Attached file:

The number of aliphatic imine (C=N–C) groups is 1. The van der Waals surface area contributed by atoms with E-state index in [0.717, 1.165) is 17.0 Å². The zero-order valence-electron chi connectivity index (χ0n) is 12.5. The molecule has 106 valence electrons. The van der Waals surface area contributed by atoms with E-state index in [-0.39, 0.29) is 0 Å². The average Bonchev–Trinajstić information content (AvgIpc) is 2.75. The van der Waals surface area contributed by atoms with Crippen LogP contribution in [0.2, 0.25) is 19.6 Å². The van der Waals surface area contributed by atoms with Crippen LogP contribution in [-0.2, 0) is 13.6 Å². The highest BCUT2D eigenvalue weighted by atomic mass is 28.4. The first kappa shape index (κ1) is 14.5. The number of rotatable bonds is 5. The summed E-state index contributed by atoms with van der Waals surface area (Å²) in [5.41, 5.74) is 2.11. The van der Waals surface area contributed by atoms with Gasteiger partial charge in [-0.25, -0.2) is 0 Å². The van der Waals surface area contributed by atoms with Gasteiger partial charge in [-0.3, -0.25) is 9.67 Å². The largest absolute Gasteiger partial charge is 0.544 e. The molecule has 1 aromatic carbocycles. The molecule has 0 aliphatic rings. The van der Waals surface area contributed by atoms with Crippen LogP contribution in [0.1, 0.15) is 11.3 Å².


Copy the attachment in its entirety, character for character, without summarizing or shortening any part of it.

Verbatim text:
The number of aliphatic imine (C=N–C) groups is 1. The van der Waals surface area contributed by atoms with E-state index in [0.717, 1.165) is 17.0 Å². The zero-order valence-electron chi connectivity index (χ0n) is 12.5. The molecule has 106 valence electrons. The van der Waals surface area contributed by atoms with E-state index in [-0.39, 0.29) is 0 Å². The average Bonchev–Trinajstić information content (AvgIpc) is 2.75. The van der Waals surface area contributed by atoms with Crippen LogP contribution in [0.2, 0.25) is 19.6 Å². The van der Waals surface area contributed by atoms with Crippen LogP contribution in [-0.2, 0) is 13.6 Å². The highest BCUT2D eigenvalue weighted by atomic mass is 28.4. The first kappa shape index (κ1) is 14.5. The number of rotatable bonds is 5. The summed E-state index contributed by atoms with van der Waals surface area (Å²) in [5.41, 5.74) is 2.11. The van der Waals surface area contributed by atoms with Gasteiger partial charge in [-0.25, -0.2) is 0 Å². The van der Waals surface area contributed by atoms with Gasteiger partial charge in [-0.3, -0.25) is 9.67 Å². The largest absolute Gasteiger partial charge is 0.544 e. The molecule has 1 aromatic carbocycles. The molecule has 0 aliphatic rings. The van der Waals surface area contributed by atoms with Crippen LogP contribution in [0.1, 0.15) is 11.3 Å².